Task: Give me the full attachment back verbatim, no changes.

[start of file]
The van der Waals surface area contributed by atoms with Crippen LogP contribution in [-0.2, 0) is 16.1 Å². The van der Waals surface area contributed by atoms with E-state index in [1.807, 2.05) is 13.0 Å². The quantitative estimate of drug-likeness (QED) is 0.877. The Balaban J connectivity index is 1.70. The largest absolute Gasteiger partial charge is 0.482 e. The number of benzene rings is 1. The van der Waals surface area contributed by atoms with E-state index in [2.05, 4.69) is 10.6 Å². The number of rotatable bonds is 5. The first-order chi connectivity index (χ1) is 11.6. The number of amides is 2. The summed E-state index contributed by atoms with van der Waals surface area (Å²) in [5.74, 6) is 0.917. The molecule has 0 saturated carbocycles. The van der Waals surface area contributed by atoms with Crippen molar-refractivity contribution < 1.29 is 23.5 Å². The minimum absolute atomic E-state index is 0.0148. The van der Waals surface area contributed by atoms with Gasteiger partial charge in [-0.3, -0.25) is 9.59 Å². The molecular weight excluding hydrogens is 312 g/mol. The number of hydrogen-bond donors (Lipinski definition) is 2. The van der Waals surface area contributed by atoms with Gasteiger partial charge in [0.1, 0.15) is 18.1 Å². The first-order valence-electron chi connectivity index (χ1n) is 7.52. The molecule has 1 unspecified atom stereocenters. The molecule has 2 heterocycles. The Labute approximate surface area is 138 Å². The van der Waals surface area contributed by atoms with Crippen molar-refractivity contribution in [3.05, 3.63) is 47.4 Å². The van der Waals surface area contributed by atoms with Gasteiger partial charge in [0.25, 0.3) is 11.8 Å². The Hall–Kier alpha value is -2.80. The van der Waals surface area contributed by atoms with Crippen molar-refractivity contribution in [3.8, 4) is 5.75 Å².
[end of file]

The van der Waals surface area contributed by atoms with Crippen LogP contribution in [-0.2, 0) is 16.1 Å². The van der Waals surface area contributed by atoms with E-state index in [1.807, 2.05) is 13.0 Å². The quantitative estimate of drug-likeness (QED) is 0.877. The Balaban J connectivity index is 1.70. The largest absolute Gasteiger partial charge is 0.482 e. The number of benzene rings is 1. The van der Waals surface area contributed by atoms with E-state index in [2.05, 4.69) is 10.6 Å². The number of rotatable bonds is 5. The first-order chi connectivity index (χ1) is 11.6. The number of amides is 2. The summed E-state index contributed by atoms with van der Waals surface area (Å²) in [5.74, 6) is 0.917. The molecule has 0 saturated carbocycles. The van der Waals surface area contributed by atoms with Crippen molar-refractivity contribution < 1.29 is 23.5 Å². The minimum absolute atomic E-state index is 0.0148. The van der Waals surface area contributed by atoms with Gasteiger partial charge in [-0.3, -0.25) is 9.59 Å². The molecular weight excluding hydrogens is 312 g/mol. The number of hydrogen-bond donors (Lipinski definition) is 2. The van der Waals surface area contributed by atoms with Gasteiger partial charge in [0.1, 0.15) is 18.1 Å². The first-order valence-electron chi connectivity index (χ1n) is 7.52. The molecule has 1 unspecified atom stereocenters. The molecule has 2 heterocycles. The Labute approximate surface area is 138 Å². The van der Waals surface area contributed by atoms with Crippen molar-refractivity contribution in [3.05, 3.63) is 47.4 Å². The van der Waals surface area contributed by atoms with Gasteiger partial charge in [0.25, 0.3) is 11.8 Å². The Hall–Kier alpha value is -2.80. The van der Waals surface area contributed by atoms with Crippen molar-refractivity contribution in [3.8, 4) is 5.75 Å².